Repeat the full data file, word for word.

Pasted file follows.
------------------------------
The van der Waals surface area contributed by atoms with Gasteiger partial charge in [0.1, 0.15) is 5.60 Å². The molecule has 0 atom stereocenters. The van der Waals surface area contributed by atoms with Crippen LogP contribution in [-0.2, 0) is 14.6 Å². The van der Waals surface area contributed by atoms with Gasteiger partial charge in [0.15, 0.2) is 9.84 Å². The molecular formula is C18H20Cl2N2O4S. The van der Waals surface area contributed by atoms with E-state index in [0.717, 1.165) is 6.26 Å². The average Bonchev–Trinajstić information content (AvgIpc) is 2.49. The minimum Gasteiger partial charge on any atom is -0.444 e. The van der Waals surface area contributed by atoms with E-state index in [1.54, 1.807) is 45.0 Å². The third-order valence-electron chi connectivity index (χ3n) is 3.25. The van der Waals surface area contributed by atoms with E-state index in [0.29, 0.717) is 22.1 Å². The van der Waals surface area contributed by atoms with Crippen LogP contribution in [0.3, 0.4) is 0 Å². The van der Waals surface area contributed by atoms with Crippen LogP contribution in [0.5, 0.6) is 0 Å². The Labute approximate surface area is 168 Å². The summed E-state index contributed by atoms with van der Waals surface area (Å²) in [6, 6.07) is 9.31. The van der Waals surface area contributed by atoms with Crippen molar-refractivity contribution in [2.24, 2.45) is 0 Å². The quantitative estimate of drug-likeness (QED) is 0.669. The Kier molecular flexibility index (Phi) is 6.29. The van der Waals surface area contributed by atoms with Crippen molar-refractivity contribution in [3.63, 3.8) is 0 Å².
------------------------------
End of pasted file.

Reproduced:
The van der Waals surface area contributed by atoms with Gasteiger partial charge in [0.1, 0.15) is 5.60 Å². The molecule has 0 atom stereocenters. The van der Waals surface area contributed by atoms with Crippen LogP contribution in [-0.2, 0) is 14.6 Å². The van der Waals surface area contributed by atoms with Gasteiger partial charge in [0.15, 0.2) is 9.84 Å². The molecular formula is C18H20Cl2N2O4S. The van der Waals surface area contributed by atoms with E-state index in [0.717, 1.165) is 6.26 Å². The average Bonchev–Trinajstić information content (AvgIpc) is 2.49. The minimum Gasteiger partial charge on any atom is -0.444 e. The van der Waals surface area contributed by atoms with E-state index in [1.54, 1.807) is 45.0 Å². The third-order valence-electron chi connectivity index (χ3n) is 3.25. The van der Waals surface area contributed by atoms with E-state index in [0.29, 0.717) is 22.1 Å². The van der Waals surface area contributed by atoms with Crippen LogP contribution in [0.3, 0.4) is 0 Å². The van der Waals surface area contributed by atoms with Crippen LogP contribution in [0.5, 0.6) is 0 Å². The Labute approximate surface area is 168 Å². The summed E-state index contributed by atoms with van der Waals surface area (Å²) in [6, 6.07) is 9.31. The van der Waals surface area contributed by atoms with Crippen molar-refractivity contribution in [2.24, 2.45) is 0 Å². The quantitative estimate of drug-likeness (QED) is 0.669. The Kier molecular flexibility index (Phi) is 6.29. The van der Waals surface area contributed by atoms with Crippen molar-refractivity contribution in [3.63, 3.8) is 0 Å².